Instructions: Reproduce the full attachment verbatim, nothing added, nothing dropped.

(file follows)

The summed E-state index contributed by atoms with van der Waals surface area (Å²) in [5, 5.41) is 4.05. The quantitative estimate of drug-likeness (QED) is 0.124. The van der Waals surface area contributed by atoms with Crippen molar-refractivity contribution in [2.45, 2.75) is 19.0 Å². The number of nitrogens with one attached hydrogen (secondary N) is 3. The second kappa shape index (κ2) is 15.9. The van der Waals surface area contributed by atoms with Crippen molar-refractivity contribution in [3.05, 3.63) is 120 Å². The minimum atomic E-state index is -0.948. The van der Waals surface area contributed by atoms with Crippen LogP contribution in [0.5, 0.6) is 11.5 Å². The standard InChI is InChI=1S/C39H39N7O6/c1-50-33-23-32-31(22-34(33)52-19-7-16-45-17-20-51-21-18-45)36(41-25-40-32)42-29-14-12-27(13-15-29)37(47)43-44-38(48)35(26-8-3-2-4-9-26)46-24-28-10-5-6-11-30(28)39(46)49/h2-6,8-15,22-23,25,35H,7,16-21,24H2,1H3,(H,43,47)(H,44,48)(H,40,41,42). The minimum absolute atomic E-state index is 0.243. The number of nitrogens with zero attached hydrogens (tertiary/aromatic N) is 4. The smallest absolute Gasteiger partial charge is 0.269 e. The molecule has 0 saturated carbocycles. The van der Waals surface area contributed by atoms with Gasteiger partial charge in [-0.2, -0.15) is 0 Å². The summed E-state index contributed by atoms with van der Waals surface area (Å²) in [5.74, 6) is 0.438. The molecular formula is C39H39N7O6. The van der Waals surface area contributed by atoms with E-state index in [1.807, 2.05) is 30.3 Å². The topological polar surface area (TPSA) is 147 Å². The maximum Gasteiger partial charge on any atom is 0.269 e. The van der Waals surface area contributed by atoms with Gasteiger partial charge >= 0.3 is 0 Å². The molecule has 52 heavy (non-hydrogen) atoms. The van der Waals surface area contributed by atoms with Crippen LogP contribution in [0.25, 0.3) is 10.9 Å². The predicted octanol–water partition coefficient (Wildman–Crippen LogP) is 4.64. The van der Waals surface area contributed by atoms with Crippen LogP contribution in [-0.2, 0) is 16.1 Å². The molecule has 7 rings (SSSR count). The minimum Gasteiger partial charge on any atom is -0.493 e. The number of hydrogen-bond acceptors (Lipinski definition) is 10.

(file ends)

The summed E-state index contributed by atoms with van der Waals surface area (Å²) in [5, 5.41) is 4.05. The quantitative estimate of drug-likeness (QED) is 0.124. The van der Waals surface area contributed by atoms with Crippen molar-refractivity contribution in [2.45, 2.75) is 19.0 Å². The number of nitrogens with one attached hydrogen (secondary N) is 3. The second kappa shape index (κ2) is 15.9. The van der Waals surface area contributed by atoms with Crippen molar-refractivity contribution in [3.05, 3.63) is 120 Å². The minimum atomic E-state index is -0.948. The van der Waals surface area contributed by atoms with Crippen LogP contribution in [0.5, 0.6) is 11.5 Å². The standard InChI is InChI=1S/C39H39N7O6/c1-50-33-23-32-31(22-34(33)52-19-7-16-45-17-20-51-21-18-45)36(41-25-40-32)42-29-14-12-27(13-15-29)37(47)43-44-38(48)35(26-8-3-2-4-9-26)46-24-28-10-5-6-11-30(28)39(46)49/h2-6,8-15,22-23,25,35H,7,16-21,24H2,1H3,(H,43,47)(H,44,48)(H,40,41,42). The minimum absolute atomic E-state index is 0.243. The number of nitrogens with zero attached hydrogens (tertiary/aromatic N) is 4. The smallest absolute Gasteiger partial charge is 0.269 e. The molecule has 0 saturated carbocycles. The van der Waals surface area contributed by atoms with Gasteiger partial charge in [-0.2, -0.15) is 0 Å². The summed E-state index contributed by atoms with van der Waals surface area (Å²) in [5.74, 6) is 0.438. The molecular formula is C39H39N7O6. The van der Waals surface area contributed by atoms with E-state index in [1.807, 2.05) is 30.3 Å². The topological polar surface area (TPSA) is 147 Å². The maximum Gasteiger partial charge on any atom is 0.269 e. The van der Waals surface area contributed by atoms with Gasteiger partial charge >= 0.3 is 0 Å². The molecule has 52 heavy (non-hydrogen) atoms. The van der Waals surface area contributed by atoms with Crippen LogP contribution in [0.25, 0.3) is 10.9 Å². The predicted octanol–water partition coefficient (Wildman–Crippen LogP) is 4.64. The van der Waals surface area contributed by atoms with Crippen LogP contribution in [-0.2, 0) is 16.1 Å². The molecule has 7 rings (SSSR count). The minimum Gasteiger partial charge on any atom is -0.493 e. The number of hydrogen-bond acceptors (Lipinski definition) is 10.